Multiple Match Lines - Overview:
Although the simple search described operates at high speed as desired, it is somewhat limited in terms of the types of searches that can be made. For example, a simple OR search, such as CAT or DOG, would require two passes of the data stream if the simple search technique were to be employed.
In accordance with an important aspect of the invention, multiple match lines are employed to provide the search processor with extended capabilities. Second and third search lines are used principally as registers for the temporary storage of match results. For this usage of multiple match lines, a number of manipulative functions are needed for the match lines, to enable splitting of a line, exchanging positions of lines, combining lines, and so forth. These basic functions are controlled by flags stored in a flag register in each cell, as explained in the following sub-sections.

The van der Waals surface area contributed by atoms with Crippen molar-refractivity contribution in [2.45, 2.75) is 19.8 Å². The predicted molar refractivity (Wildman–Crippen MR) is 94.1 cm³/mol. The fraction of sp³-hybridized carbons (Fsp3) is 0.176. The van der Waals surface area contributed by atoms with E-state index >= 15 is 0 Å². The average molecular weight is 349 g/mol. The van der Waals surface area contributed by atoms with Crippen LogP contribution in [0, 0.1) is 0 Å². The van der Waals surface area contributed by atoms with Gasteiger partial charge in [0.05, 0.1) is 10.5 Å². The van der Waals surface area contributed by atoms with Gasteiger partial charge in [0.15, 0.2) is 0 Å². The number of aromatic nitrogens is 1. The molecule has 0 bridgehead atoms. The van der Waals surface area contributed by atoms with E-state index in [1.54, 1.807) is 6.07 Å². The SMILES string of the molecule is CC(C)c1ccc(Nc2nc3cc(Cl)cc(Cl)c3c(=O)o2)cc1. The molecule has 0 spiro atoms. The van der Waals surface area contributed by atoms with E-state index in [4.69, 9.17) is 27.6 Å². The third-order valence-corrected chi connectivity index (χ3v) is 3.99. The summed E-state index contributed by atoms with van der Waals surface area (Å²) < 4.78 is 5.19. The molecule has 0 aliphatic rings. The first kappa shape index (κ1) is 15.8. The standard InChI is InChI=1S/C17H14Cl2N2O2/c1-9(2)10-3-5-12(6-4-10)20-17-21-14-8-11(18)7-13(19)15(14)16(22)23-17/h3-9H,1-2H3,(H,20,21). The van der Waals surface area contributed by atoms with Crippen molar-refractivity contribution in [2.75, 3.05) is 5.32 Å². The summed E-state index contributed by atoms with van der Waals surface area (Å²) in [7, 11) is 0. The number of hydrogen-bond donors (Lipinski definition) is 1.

Cell Structure with Multiple Match Lines:
Each cell, as shown in FIG. 3, includes seven logic blocks indicated by numerals 80-86, the function of which will be explained as the description proceeds, four match registers 87-90, a delay register 91, and two decrementing circuits 92 and 93.
As in the description of FIG. 3a, the subscript "i" refers to an input signal, as in M1i, and the subscript "o" refers to an output signal, as in M1o. the subscripts "a" and "b" refer to intermediate signals, between input and output. Each of the logic elements 80-86 is a priority multiplexer, having multiple inputs, designated by numbers in parentheses, and a single output. The convention for each logic element is that the output is chosen from the input whose associated input logic condition is true. The logic conditions are set forth in abbreviated form in the logic boxes and are further elaborated on in Part B of this description. If more than one input logic condition is true at the same time, the uppermost input, i.e. the one with the lowest input line number, is chosen as the output. The operation of these logic elements will shortly become clear.